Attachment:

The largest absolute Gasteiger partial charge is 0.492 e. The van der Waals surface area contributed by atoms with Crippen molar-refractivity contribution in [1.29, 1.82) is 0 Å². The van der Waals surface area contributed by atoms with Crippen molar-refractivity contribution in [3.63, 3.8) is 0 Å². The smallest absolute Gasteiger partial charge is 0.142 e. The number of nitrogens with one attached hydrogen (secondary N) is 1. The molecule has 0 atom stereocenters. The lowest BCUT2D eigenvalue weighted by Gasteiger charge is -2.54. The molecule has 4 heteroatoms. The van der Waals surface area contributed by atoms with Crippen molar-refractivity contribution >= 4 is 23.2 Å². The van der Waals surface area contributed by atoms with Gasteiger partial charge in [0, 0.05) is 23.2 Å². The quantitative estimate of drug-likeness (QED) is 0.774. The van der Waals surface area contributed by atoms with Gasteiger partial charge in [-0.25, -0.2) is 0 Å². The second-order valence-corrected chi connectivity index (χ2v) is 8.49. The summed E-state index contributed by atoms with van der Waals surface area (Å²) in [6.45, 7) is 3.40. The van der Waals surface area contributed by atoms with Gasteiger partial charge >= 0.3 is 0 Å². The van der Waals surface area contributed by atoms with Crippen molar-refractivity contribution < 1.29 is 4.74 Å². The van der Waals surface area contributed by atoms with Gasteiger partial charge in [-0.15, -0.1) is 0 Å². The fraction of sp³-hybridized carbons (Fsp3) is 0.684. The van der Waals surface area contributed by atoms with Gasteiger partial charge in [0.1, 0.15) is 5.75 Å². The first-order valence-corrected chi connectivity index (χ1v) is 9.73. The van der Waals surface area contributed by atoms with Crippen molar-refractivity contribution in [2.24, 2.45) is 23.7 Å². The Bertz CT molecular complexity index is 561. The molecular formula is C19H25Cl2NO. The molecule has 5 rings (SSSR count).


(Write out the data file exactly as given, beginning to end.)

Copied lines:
The largest absolute Gasteiger partial charge is 0.492 e. The van der Waals surface area contributed by atoms with Crippen molar-refractivity contribution in [1.29, 1.82) is 0 Å². The van der Waals surface area contributed by atoms with Crippen molar-refractivity contribution in [3.63, 3.8) is 0 Å². The smallest absolute Gasteiger partial charge is 0.142 e. The number of nitrogens with one attached hydrogen (secondary N) is 1. The molecule has 0 atom stereocenters. The lowest BCUT2D eigenvalue weighted by Gasteiger charge is -2.54. The molecule has 4 heteroatoms. The van der Waals surface area contributed by atoms with Crippen molar-refractivity contribution >= 4 is 23.2 Å². The van der Waals surface area contributed by atoms with Gasteiger partial charge in [0, 0.05) is 23.2 Å². The quantitative estimate of drug-likeness (QED) is 0.774. The van der Waals surface area contributed by atoms with Gasteiger partial charge in [-0.25, -0.2) is 0 Å². The second-order valence-corrected chi connectivity index (χ2v) is 8.49. The summed E-state index contributed by atoms with van der Waals surface area (Å²) in [6.45, 7) is 3.40. The van der Waals surface area contributed by atoms with Gasteiger partial charge >= 0.3 is 0 Å². The van der Waals surface area contributed by atoms with Crippen molar-refractivity contribution < 1.29 is 4.74 Å². The van der Waals surface area contributed by atoms with Gasteiger partial charge in [-0.15, -0.1) is 0 Å². The fraction of sp³-hybridized carbons (Fsp3) is 0.684. The van der Waals surface area contributed by atoms with Gasteiger partial charge in [0.1, 0.15) is 5.75 Å². The first-order valence-corrected chi connectivity index (χ1v) is 9.73. The van der Waals surface area contributed by atoms with Crippen molar-refractivity contribution in [2.24, 2.45) is 23.7 Å². The Bertz CT molecular complexity index is 561. The molecular formula is C19H25Cl2NO. The molecule has 5 rings (SSSR count).